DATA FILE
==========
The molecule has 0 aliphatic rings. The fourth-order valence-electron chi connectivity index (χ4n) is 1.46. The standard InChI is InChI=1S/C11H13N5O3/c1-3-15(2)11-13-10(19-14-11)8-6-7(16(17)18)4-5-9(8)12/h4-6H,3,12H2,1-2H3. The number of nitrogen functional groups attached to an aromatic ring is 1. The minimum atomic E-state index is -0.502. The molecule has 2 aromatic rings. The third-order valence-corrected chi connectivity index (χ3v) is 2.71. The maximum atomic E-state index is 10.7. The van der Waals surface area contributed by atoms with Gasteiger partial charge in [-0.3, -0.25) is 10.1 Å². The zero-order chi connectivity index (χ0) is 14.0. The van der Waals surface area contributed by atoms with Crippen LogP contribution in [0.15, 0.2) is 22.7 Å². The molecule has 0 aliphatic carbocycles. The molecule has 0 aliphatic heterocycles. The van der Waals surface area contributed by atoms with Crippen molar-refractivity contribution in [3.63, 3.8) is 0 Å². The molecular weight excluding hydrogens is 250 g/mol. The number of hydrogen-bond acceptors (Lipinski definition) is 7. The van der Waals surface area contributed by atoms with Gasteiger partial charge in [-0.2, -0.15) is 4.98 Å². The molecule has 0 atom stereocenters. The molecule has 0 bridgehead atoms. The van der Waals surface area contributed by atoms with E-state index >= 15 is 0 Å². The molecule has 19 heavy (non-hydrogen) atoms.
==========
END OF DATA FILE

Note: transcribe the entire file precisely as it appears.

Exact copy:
The molecule has 0 aliphatic rings. The fourth-order valence-electron chi connectivity index (χ4n) is 1.46. The standard InChI is InChI=1S/C11H13N5O3/c1-3-15(2)11-13-10(19-14-11)8-6-7(16(17)18)4-5-9(8)12/h4-6H,3,12H2,1-2H3. The number of nitrogen functional groups attached to an aromatic ring is 1. The minimum atomic E-state index is -0.502. The molecule has 2 aromatic rings. The third-order valence-corrected chi connectivity index (χ3v) is 2.71. The maximum atomic E-state index is 10.7. The van der Waals surface area contributed by atoms with Gasteiger partial charge in [-0.3, -0.25) is 10.1 Å². The zero-order chi connectivity index (χ0) is 14.0. The van der Waals surface area contributed by atoms with Crippen LogP contribution in [0.15, 0.2) is 22.7 Å². The molecule has 0 aliphatic carbocycles. The molecule has 0 aliphatic heterocycles. The van der Waals surface area contributed by atoms with Crippen molar-refractivity contribution in [3.63, 3.8) is 0 Å². The molecular weight excluding hydrogens is 250 g/mol. The number of hydrogen-bond acceptors (Lipinski definition) is 7. The van der Waals surface area contributed by atoms with Gasteiger partial charge in [-0.2, -0.15) is 4.98 Å². The molecule has 0 atom stereocenters. The molecule has 0 bridgehead atoms. The van der Waals surface area contributed by atoms with E-state index >= 15 is 0 Å². The molecule has 19 heavy (non-hydrogen) atoms.